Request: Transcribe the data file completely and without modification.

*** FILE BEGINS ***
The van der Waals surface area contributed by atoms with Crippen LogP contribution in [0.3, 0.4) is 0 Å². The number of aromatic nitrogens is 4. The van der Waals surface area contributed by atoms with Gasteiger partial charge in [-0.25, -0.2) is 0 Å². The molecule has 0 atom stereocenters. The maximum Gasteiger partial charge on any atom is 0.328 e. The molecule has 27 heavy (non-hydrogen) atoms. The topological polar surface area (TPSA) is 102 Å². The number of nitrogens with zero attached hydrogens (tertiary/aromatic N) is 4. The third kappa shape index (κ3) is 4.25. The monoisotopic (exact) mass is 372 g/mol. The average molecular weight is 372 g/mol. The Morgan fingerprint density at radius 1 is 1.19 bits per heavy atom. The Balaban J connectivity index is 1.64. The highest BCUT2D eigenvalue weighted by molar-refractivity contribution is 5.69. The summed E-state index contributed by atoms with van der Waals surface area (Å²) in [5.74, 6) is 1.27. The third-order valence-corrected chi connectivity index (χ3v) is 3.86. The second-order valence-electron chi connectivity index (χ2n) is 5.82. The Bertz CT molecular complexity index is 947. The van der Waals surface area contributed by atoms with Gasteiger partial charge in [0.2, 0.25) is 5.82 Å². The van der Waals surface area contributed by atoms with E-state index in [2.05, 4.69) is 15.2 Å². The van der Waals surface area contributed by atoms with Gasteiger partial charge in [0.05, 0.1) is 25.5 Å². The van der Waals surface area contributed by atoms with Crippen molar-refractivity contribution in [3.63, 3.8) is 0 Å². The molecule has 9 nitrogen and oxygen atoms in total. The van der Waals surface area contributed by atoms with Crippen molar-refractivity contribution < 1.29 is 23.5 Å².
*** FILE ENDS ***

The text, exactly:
The van der Waals surface area contributed by atoms with Crippen LogP contribution in [0.3, 0.4) is 0 Å². The number of aromatic nitrogens is 4. The van der Waals surface area contributed by atoms with Gasteiger partial charge in [-0.25, -0.2) is 0 Å². The molecule has 0 atom stereocenters. The maximum Gasteiger partial charge on any atom is 0.328 e. The molecule has 27 heavy (non-hydrogen) atoms. The topological polar surface area (TPSA) is 102 Å². The number of nitrogens with zero attached hydrogens (tertiary/aromatic N) is 4. The third kappa shape index (κ3) is 4.25. The monoisotopic (exact) mass is 372 g/mol. The average molecular weight is 372 g/mol. The Morgan fingerprint density at radius 1 is 1.19 bits per heavy atom. The Balaban J connectivity index is 1.64. The highest BCUT2D eigenvalue weighted by molar-refractivity contribution is 5.69. The summed E-state index contributed by atoms with van der Waals surface area (Å²) in [5.74, 6) is 1.27. The third-order valence-corrected chi connectivity index (χ3v) is 3.86. The second-order valence-electron chi connectivity index (χ2n) is 5.82. The Bertz CT molecular complexity index is 947. The van der Waals surface area contributed by atoms with Gasteiger partial charge in [0.2, 0.25) is 5.82 Å². The van der Waals surface area contributed by atoms with E-state index in [2.05, 4.69) is 15.2 Å². The van der Waals surface area contributed by atoms with Gasteiger partial charge in [0.05, 0.1) is 25.5 Å². The van der Waals surface area contributed by atoms with Crippen molar-refractivity contribution in [3.63, 3.8) is 0 Å². The molecule has 9 nitrogen and oxygen atoms in total. The van der Waals surface area contributed by atoms with Crippen molar-refractivity contribution < 1.29 is 23.5 Å².